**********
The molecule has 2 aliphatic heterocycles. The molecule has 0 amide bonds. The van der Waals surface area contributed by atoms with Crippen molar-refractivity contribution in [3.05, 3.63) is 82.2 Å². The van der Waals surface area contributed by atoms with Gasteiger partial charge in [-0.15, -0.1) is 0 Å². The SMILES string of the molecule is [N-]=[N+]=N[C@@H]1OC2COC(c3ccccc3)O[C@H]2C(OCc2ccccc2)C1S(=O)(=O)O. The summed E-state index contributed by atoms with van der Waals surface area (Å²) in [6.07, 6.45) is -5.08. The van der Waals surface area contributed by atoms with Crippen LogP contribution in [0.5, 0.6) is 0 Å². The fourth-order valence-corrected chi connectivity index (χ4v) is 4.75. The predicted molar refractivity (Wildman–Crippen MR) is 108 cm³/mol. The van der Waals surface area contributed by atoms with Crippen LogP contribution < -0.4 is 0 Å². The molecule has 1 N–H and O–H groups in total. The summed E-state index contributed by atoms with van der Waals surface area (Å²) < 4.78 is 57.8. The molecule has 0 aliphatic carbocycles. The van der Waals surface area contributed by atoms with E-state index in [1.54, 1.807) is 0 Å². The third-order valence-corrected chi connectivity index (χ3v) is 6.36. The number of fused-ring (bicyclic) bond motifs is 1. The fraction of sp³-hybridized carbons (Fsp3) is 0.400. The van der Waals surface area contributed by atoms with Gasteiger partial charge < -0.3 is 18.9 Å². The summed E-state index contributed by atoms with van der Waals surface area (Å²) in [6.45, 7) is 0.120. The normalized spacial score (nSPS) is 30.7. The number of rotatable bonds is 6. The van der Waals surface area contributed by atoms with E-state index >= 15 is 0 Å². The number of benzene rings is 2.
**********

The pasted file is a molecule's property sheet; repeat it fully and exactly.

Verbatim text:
The molecule has 2 aliphatic heterocycles. The molecule has 0 amide bonds. The van der Waals surface area contributed by atoms with Crippen molar-refractivity contribution in [3.05, 3.63) is 82.2 Å². The van der Waals surface area contributed by atoms with Gasteiger partial charge in [-0.15, -0.1) is 0 Å². The SMILES string of the molecule is [N-]=[N+]=N[C@@H]1OC2COC(c3ccccc3)O[C@H]2C(OCc2ccccc2)C1S(=O)(=O)O. The summed E-state index contributed by atoms with van der Waals surface area (Å²) in [6.07, 6.45) is -5.08. The van der Waals surface area contributed by atoms with Crippen LogP contribution in [0.5, 0.6) is 0 Å². The fourth-order valence-corrected chi connectivity index (χ4v) is 4.75. The predicted molar refractivity (Wildman–Crippen MR) is 108 cm³/mol. The van der Waals surface area contributed by atoms with Crippen LogP contribution < -0.4 is 0 Å². The molecule has 1 N–H and O–H groups in total. The summed E-state index contributed by atoms with van der Waals surface area (Å²) < 4.78 is 57.8. The molecule has 0 aliphatic carbocycles. The van der Waals surface area contributed by atoms with E-state index in [1.54, 1.807) is 0 Å². The third-order valence-corrected chi connectivity index (χ3v) is 6.36. The number of fused-ring (bicyclic) bond motifs is 1. The fraction of sp³-hybridized carbons (Fsp3) is 0.400. The van der Waals surface area contributed by atoms with Gasteiger partial charge < -0.3 is 18.9 Å². The summed E-state index contributed by atoms with van der Waals surface area (Å²) in [6.45, 7) is 0.120. The normalized spacial score (nSPS) is 30.7. The number of rotatable bonds is 6. The van der Waals surface area contributed by atoms with E-state index >= 15 is 0 Å². The number of benzene rings is 2.